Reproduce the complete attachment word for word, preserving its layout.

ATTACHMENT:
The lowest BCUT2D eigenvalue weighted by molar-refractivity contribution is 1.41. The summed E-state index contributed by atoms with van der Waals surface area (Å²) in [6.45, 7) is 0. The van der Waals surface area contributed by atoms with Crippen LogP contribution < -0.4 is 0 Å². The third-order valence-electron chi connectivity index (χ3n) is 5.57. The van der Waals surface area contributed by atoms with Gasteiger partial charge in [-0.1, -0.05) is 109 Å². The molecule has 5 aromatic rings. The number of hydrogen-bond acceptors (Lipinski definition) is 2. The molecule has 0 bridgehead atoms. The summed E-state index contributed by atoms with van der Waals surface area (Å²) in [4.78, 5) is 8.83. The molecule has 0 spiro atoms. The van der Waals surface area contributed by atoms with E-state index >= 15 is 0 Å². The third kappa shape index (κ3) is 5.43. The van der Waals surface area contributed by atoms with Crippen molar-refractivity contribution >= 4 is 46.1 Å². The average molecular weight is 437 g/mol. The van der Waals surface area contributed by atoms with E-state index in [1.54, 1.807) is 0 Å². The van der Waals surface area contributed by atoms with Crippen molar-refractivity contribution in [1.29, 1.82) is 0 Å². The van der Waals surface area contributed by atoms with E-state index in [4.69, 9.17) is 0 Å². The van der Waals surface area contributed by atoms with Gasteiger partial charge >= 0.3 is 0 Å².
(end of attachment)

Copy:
The lowest BCUT2D eigenvalue weighted by molar-refractivity contribution is 1.41. The summed E-state index contributed by atoms with van der Waals surface area (Å²) in [6.45, 7) is 0. The van der Waals surface area contributed by atoms with Crippen LogP contribution < -0.4 is 0 Å². The third-order valence-electron chi connectivity index (χ3n) is 5.57. The van der Waals surface area contributed by atoms with Gasteiger partial charge in [-0.1, -0.05) is 109 Å². The molecule has 5 aromatic rings. The number of hydrogen-bond acceptors (Lipinski definition) is 2. The molecule has 0 bridgehead atoms. The summed E-state index contributed by atoms with van der Waals surface area (Å²) in [4.78, 5) is 8.83. The molecule has 0 spiro atoms. The van der Waals surface area contributed by atoms with E-state index >= 15 is 0 Å². The third kappa shape index (κ3) is 5.43. The van der Waals surface area contributed by atoms with Crippen molar-refractivity contribution >= 4 is 46.1 Å². The average molecular weight is 437 g/mol. The van der Waals surface area contributed by atoms with E-state index in [1.54, 1.807) is 0 Å². The van der Waals surface area contributed by atoms with Crippen molar-refractivity contribution in [1.29, 1.82) is 0 Å². The van der Waals surface area contributed by atoms with E-state index in [4.69, 9.17) is 0 Å². The van der Waals surface area contributed by atoms with Gasteiger partial charge >= 0.3 is 0 Å².